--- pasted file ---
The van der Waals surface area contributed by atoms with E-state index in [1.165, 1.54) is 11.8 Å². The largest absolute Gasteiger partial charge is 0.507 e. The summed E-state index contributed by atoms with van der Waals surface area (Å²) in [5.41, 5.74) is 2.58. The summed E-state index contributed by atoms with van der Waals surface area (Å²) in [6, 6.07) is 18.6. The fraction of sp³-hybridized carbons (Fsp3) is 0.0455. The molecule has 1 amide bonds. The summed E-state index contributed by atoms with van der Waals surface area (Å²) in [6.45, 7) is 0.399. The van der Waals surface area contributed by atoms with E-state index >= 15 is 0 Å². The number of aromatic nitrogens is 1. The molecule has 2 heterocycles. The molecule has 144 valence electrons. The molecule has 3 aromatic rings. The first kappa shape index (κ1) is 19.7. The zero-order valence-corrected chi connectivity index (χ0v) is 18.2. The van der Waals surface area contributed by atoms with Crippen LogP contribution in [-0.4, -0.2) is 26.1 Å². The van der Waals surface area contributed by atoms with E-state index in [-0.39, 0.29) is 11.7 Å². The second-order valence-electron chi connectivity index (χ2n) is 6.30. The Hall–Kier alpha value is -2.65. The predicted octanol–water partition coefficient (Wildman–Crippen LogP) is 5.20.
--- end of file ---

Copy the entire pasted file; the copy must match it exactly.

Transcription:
The van der Waals surface area contributed by atoms with E-state index in [1.165, 1.54) is 11.8 Å². The largest absolute Gasteiger partial charge is 0.507 e. The summed E-state index contributed by atoms with van der Waals surface area (Å²) in [5.41, 5.74) is 2.58. The summed E-state index contributed by atoms with van der Waals surface area (Å²) in [6, 6.07) is 18.6. The fraction of sp³-hybridized carbons (Fsp3) is 0.0455. The molecule has 1 amide bonds. The summed E-state index contributed by atoms with van der Waals surface area (Å²) in [6.45, 7) is 0.399. The van der Waals surface area contributed by atoms with E-state index >= 15 is 0 Å². The number of aromatic nitrogens is 1. The molecule has 2 heterocycles. The molecule has 144 valence electrons. The molecule has 3 aromatic rings. The first kappa shape index (κ1) is 19.7. The zero-order valence-corrected chi connectivity index (χ0v) is 18.2. The van der Waals surface area contributed by atoms with Crippen LogP contribution in [-0.4, -0.2) is 26.1 Å². The van der Waals surface area contributed by atoms with E-state index in [-0.39, 0.29) is 11.7 Å². The second-order valence-electron chi connectivity index (χ2n) is 6.30. The Hall–Kier alpha value is -2.65. The predicted octanol–water partition coefficient (Wildman–Crippen LogP) is 5.20.